Blind recruitment adopted by overseas firms – Is Australia next?

The nature of the recruitment industry appears to be changing by the minute, with all manner of interesting and alternative hiring strategies changing the way businesses secure talent. 

One of the latest developments set to test recruitment software is the concept of blind recruiting, a process that is finding favour in the UK currently. 

What is blind recruitment?

According to the UK government, blind recruitment is the process of excluding names from job applications, allowing candidates to be judged solely upon their skills and experience. The initiative is part of an effort to reduce discrimination in the country's job market, following news that there's a notable bias toward "white-sounding" names. 

Currently, the initiative has received support from both the public and private sector, ensuring graduates looking for jobs in a range of industries all receive equal opportunity. As it stands, those that have pledged their support for the campaign are responsible for the employment of more than 1.8 million people across the UK.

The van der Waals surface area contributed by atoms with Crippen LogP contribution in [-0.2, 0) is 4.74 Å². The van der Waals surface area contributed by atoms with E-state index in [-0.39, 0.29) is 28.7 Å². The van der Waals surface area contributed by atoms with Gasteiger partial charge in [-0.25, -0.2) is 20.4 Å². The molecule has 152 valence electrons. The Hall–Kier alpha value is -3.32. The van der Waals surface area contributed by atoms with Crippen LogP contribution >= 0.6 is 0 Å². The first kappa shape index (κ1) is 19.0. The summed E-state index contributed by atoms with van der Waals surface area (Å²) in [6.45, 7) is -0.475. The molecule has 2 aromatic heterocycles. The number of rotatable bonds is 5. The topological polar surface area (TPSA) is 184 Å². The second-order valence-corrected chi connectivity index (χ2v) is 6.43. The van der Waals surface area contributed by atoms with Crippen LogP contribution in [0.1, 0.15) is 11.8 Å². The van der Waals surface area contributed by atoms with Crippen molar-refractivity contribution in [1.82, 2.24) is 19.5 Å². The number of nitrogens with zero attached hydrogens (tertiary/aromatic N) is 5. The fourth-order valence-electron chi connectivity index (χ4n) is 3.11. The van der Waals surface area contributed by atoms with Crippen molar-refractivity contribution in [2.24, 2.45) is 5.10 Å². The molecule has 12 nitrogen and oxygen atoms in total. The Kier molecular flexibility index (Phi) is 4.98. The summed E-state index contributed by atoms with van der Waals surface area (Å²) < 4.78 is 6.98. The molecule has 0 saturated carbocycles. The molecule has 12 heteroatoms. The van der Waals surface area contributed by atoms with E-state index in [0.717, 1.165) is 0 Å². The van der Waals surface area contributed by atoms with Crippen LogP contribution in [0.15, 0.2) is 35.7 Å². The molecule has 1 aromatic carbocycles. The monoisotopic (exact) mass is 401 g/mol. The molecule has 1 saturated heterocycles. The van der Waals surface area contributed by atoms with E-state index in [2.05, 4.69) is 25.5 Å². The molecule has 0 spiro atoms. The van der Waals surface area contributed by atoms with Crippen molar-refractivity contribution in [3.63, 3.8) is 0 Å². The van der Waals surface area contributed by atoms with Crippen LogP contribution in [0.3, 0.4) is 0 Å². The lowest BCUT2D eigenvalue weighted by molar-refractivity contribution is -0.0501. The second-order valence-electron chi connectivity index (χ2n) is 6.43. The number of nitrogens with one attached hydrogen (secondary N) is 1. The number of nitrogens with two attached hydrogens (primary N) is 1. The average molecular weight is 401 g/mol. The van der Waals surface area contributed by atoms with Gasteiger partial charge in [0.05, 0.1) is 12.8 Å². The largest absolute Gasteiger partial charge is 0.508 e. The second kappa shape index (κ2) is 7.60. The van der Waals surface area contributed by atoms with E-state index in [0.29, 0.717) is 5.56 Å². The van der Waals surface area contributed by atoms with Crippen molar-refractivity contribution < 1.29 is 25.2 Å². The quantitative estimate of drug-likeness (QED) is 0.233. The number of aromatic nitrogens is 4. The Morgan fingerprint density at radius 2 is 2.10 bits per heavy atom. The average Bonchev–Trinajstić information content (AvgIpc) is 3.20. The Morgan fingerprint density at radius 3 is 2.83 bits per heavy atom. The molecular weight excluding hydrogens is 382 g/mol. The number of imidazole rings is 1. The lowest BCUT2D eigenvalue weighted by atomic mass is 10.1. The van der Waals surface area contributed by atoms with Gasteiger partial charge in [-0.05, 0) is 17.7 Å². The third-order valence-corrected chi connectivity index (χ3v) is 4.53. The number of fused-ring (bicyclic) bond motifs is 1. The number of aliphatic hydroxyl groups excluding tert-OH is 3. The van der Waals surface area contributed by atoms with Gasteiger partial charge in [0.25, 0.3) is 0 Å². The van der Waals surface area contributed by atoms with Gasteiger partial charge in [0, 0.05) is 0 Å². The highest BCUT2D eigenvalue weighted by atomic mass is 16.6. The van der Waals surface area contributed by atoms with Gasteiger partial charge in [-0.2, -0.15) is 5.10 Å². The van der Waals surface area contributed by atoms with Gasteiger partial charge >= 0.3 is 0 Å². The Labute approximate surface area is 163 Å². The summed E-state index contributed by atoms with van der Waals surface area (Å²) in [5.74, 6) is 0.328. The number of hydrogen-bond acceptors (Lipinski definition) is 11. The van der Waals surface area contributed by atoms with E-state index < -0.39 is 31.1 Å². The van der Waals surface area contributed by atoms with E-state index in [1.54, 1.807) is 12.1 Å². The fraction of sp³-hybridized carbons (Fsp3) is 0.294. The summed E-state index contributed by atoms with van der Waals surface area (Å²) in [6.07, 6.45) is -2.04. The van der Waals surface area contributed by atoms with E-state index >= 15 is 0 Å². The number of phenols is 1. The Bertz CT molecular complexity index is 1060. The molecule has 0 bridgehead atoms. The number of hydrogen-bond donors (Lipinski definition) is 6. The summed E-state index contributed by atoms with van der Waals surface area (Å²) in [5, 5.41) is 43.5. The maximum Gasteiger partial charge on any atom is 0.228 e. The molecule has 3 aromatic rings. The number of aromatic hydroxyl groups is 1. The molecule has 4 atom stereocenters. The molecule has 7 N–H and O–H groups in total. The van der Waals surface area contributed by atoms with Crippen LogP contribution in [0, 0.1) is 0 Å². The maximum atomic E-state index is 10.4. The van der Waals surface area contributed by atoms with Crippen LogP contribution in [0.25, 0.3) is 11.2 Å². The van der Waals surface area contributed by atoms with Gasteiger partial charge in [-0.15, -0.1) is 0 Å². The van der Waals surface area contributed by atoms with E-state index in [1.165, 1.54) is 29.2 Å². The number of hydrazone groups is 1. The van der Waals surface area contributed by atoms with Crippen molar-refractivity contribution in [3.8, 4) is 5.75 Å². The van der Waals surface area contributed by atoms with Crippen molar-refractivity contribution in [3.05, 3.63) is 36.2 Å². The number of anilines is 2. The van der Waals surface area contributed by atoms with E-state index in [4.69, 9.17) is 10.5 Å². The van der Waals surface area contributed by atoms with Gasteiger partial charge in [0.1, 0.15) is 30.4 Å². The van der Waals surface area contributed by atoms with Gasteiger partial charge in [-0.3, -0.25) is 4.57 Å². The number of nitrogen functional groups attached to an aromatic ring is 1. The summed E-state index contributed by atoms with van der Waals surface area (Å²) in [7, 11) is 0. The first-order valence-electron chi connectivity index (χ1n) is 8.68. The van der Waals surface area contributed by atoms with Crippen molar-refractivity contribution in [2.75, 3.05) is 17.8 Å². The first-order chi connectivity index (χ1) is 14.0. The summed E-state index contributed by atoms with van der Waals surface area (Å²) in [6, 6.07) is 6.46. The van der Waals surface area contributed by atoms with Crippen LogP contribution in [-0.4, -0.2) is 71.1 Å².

The public sector employers included in the initiative encompass the Civil Service and National Health Service. These institutions are supported in the private sector by companies such as KPMG and Deloitte. 

Comments from the UK Prime Minister

UK Prime Minister David Cameron believes the commitment to blind recruitment is an important step for the country. 

"I said in my conference speech that I want us to end discrimination and finish the fight for real equality in our country today," he explained. "Today we are delivering on that commitment and extending opportunity to all.

"If you've got the grades, the skills and the determination this government will ensure that you can succeed."

Deloitte has also taken a similar stance when it comes to the institution where applicants were educated. From now on, hiring managers at Deloitte will be unable to view the university or other educational facility where candidates studied.

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